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Computer Input Processing Output

Computer Input Processing  Output

The most obvious device for getting information into a computer system is the keyboard another

The common input device is the mouse. Almost any time we use a computer we use one or both of these to get text data or instructions into the system. To get large amounts of information into the computer we would probably use a CD, a floppy diskette, a modem connected to a phone line, or a network card connected to a network.

With the right sound equipment, a microphone or musical instrument can be used to bring in sound, and a digital camera can download visual information, so  these are all being used as input


If we just put information into the computer and took it out again later, computers could be much simpler. Most of the time though, we want to do something with it or change it in some way. Doing something with it is called processing, or data processing. Most of this takes place in a part called the processor or Central Processing Unit. This is usually abbreviated to.

   1. CPU
The CPU is such an important part of the computer that we often refer to a system by the type of CPU it contains such as Pentium III or an Athlon system. Sometimes you will hear the entire computer cabinet called a CPU. To help the CPU there is another part that takes over a lot of the arithmetic. It is called the co-processor And also the Numerical Processing Unit or NPU.

The smallest piece of data that a computer can process is called a bit, and each bit will be either a one or a zero. For the sake of efficiency, the computer normally deals with a minimum of 8 bits at a time, and 8 bits together is called a byte. This is an important word to remember because in working with computers you will hear about bytes frequently, and also megabytes which is one million bytes. Megabyte is usually abbreviated MB, the details of conversion and format of data storage will be dealt with in detail in later chapters.

2. Storage
information is stored in a computer in several different ways, but the main two are Primary memory i.e RAM and Secondary memory i.e hard drive, also called a hard disk.
The hard drive can store huge amounts of information, and it can keep this information when the computer is turned off. The only problem with hard drives is that it takes too long to get the data from them because the system must wait as the disk Spins until the right part of the disk surface comes under the read heads, and then the driver transfers a block of data in sequence.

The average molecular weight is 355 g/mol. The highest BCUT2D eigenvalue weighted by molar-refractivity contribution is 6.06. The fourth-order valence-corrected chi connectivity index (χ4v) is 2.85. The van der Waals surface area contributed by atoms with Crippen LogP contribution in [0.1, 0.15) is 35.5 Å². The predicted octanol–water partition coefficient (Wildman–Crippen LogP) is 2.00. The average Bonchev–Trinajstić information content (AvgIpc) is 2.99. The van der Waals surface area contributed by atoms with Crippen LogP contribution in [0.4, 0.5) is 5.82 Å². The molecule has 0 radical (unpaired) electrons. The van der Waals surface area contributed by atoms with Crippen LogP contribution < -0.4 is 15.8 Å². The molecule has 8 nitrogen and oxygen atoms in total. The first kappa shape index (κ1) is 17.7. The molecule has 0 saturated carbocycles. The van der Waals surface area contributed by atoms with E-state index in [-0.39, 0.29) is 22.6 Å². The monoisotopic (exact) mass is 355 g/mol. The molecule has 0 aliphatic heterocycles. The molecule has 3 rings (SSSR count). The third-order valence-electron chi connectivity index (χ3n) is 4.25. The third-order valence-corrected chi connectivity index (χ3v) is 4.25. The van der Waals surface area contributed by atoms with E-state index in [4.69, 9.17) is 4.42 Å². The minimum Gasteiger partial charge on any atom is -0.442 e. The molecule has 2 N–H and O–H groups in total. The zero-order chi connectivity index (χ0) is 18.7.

For information being used at the moment, the system needs to be able to get to any part of that information very quickly. The storage for this information is RAM, which stands for Random Access Memory. Random. access means the system can ask for any piece of stored data at random and get it immediately, without waiting for to come up in sequence.
Random access is faster than sequential access. The main reason that computers don‘t just store everything in RAM is that information in RAM is lost whenever the power is turned off. So, the computer needs both RAM and disk storage. Everything stored long-term is on the disk, and whatever is needed at the moment is copied into RAM. if changes are made to the data in RAM, the changes must be copied back to the disk before that computer is turned off so those changes are not lost.
When people talk about the memory of a computer, they almost always mean Primary Memory i.e RAM, and not the hard drive or other forms of storage that we haven't covered yet. Sometimes they will say ’main memory‘ just to be perfectly clear about it.


There are a number of ways to get data back out of the computer. one of them is right below, and that' the has a screen that is similar to a Television that shows you information from the computer, so it is 
an output device the monitor and the parts of the computer run it is known as video, another common output
device is a printer, which of course puts the computer's output on paper for you 

Some devices are both input and output, like the floppy diskette mentioned earlier. If you have a modem or ‘ network connection, information can go both ways over the line so it's both Input and output. In many cases
it is practical to consider input and output together, in which case they are called Input/Output and abbreviated as 1/0.

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